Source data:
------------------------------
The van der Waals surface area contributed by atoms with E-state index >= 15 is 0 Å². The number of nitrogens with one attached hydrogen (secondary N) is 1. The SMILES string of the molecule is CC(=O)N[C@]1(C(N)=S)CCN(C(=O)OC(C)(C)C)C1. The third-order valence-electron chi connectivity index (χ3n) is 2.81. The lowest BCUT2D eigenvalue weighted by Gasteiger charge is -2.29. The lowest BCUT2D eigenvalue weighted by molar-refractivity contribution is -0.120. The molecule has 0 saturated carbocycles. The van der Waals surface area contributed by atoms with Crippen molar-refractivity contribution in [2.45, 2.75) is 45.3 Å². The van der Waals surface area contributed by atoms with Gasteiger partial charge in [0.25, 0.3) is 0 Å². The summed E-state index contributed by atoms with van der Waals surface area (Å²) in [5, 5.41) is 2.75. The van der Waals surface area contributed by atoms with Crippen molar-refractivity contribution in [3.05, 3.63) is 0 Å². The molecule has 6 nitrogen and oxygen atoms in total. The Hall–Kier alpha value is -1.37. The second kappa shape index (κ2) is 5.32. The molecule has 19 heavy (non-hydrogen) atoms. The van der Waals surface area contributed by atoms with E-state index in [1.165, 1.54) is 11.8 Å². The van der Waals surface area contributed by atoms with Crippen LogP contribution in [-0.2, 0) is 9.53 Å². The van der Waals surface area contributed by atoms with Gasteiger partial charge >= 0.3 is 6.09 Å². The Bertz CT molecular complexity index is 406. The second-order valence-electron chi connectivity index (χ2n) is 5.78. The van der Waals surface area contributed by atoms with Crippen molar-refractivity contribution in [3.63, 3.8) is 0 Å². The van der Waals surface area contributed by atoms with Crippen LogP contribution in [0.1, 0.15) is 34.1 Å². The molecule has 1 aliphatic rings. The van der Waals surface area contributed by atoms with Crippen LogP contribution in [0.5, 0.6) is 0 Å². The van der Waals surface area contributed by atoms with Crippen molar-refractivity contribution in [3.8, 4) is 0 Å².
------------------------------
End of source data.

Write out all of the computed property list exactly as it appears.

The van der Waals surface area contributed by atoms with E-state index >= 15 is 0 Å². The number of nitrogens with one attached hydrogen (secondary N) is 1. The SMILES string of the molecule is CC(=O)N[C@]1(C(N)=S)CCN(C(=O)OC(C)(C)C)C1. The third-order valence-electron chi connectivity index (χ3n) is 2.81. The lowest BCUT2D eigenvalue weighted by Gasteiger charge is -2.29. The lowest BCUT2D eigenvalue weighted by molar-refractivity contribution is -0.120. The molecule has 0 saturated carbocycles. The van der Waals surface area contributed by atoms with Crippen molar-refractivity contribution in [2.45, 2.75) is 45.3 Å². The van der Waals surface area contributed by atoms with Gasteiger partial charge in [0.25, 0.3) is 0 Å². The summed E-state index contributed by atoms with van der Waals surface area (Å²) in [5, 5.41) is 2.75. The van der Waals surface area contributed by atoms with Crippen molar-refractivity contribution in [3.05, 3.63) is 0 Å². The molecule has 6 nitrogen and oxygen atoms in total. The Hall–Kier alpha value is -1.37. The second kappa shape index (κ2) is 5.32. The molecule has 19 heavy (non-hydrogen) atoms. The van der Waals surface area contributed by atoms with E-state index in [1.165, 1.54) is 11.8 Å². The van der Waals surface area contributed by atoms with Crippen LogP contribution in [-0.2, 0) is 9.53 Å². The van der Waals surface area contributed by atoms with Gasteiger partial charge >= 0.3 is 6.09 Å². The Bertz CT molecular complexity index is 406. The second-order valence-electron chi connectivity index (χ2n) is 5.78. The van der Waals surface area contributed by atoms with Crippen molar-refractivity contribution in [3.63, 3.8) is 0 Å². The van der Waals surface area contributed by atoms with Crippen LogP contribution in [0.1, 0.15) is 34.1 Å². The molecule has 1 aliphatic rings. The van der Waals surface area contributed by atoms with Crippen LogP contribution in [0.5, 0.6) is 0 Å². The van der Waals surface area contributed by atoms with Crippen molar-refractivity contribution in [3.8, 4) is 0 Å².